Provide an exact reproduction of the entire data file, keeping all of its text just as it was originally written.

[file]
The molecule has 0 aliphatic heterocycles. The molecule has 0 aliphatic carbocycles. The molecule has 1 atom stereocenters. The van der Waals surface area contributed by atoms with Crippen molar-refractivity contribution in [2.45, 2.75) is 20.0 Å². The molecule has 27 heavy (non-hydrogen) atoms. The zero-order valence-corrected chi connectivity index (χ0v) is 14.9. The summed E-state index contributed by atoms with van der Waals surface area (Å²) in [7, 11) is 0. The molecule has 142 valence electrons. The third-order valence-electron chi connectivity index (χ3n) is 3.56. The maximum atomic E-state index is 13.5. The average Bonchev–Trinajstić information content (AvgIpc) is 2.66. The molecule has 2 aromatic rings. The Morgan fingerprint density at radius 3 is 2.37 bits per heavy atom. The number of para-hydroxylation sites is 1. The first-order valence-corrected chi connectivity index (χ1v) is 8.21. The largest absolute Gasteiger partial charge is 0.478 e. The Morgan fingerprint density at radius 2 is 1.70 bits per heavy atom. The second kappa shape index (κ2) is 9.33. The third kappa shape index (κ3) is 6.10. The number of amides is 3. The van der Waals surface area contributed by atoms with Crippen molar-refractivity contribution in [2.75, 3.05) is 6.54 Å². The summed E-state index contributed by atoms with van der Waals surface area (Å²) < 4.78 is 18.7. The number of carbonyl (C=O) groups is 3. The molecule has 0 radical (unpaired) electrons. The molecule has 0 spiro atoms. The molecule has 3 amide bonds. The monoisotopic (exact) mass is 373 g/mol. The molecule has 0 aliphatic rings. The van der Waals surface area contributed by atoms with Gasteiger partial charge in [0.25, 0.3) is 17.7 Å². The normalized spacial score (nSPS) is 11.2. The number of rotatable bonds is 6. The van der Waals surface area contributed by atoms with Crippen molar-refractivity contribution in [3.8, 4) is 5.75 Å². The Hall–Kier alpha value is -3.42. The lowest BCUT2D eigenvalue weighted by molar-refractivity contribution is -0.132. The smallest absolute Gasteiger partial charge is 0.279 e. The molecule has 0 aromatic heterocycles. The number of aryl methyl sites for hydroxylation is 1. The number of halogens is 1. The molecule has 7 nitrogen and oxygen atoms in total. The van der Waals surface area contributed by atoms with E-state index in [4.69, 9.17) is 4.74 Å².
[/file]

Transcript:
The molecule has 0 aliphatic heterocycles. The molecule has 0 aliphatic carbocycles. The molecule has 1 atom stereocenters. The van der Waals surface area contributed by atoms with Crippen molar-refractivity contribution in [2.45, 2.75) is 20.0 Å². The molecule has 27 heavy (non-hydrogen) atoms. The zero-order valence-corrected chi connectivity index (χ0v) is 14.9. The summed E-state index contributed by atoms with van der Waals surface area (Å²) in [7, 11) is 0. The molecule has 142 valence electrons. The third-order valence-electron chi connectivity index (χ3n) is 3.56. The maximum atomic E-state index is 13.5. The average Bonchev–Trinajstić information content (AvgIpc) is 2.66. The molecule has 2 aromatic rings. The Morgan fingerprint density at radius 3 is 2.37 bits per heavy atom. The number of para-hydroxylation sites is 1. The first-order valence-corrected chi connectivity index (χ1v) is 8.21. The largest absolute Gasteiger partial charge is 0.478 e. The Morgan fingerprint density at radius 2 is 1.70 bits per heavy atom. The second kappa shape index (κ2) is 9.33. The third kappa shape index (κ3) is 6.10. The number of amides is 3. The van der Waals surface area contributed by atoms with Crippen molar-refractivity contribution in [2.75, 3.05) is 6.54 Å². The summed E-state index contributed by atoms with van der Waals surface area (Å²) < 4.78 is 18.7. The number of carbonyl (C=O) groups is 3. The molecule has 0 radical (unpaired) electrons. The molecule has 0 spiro atoms. The molecule has 3 amide bonds. The monoisotopic (exact) mass is 373 g/mol. The molecule has 0 aliphatic rings. The van der Waals surface area contributed by atoms with Gasteiger partial charge in [0.25, 0.3) is 17.7 Å². The normalized spacial score (nSPS) is 11.2. The number of rotatable bonds is 6. The van der Waals surface area contributed by atoms with Crippen molar-refractivity contribution in [3.8, 4) is 5.75 Å². The Hall–Kier alpha value is -3.42. The lowest BCUT2D eigenvalue weighted by molar-refractivity contribution is -0.132. The smallest absolute Gasteiger partial charge is 0.279 e. The molecule has 0 aromatic heterocycles. The number of aryl methyl sites for hydroxylation is 1. The number of halogens is 1. The molecule has 7 nitrogen and oxygen atoms in total. The van der Waals surface area contributed by atoms with E-state index in [4.69, 9.17) is 4.74 Å².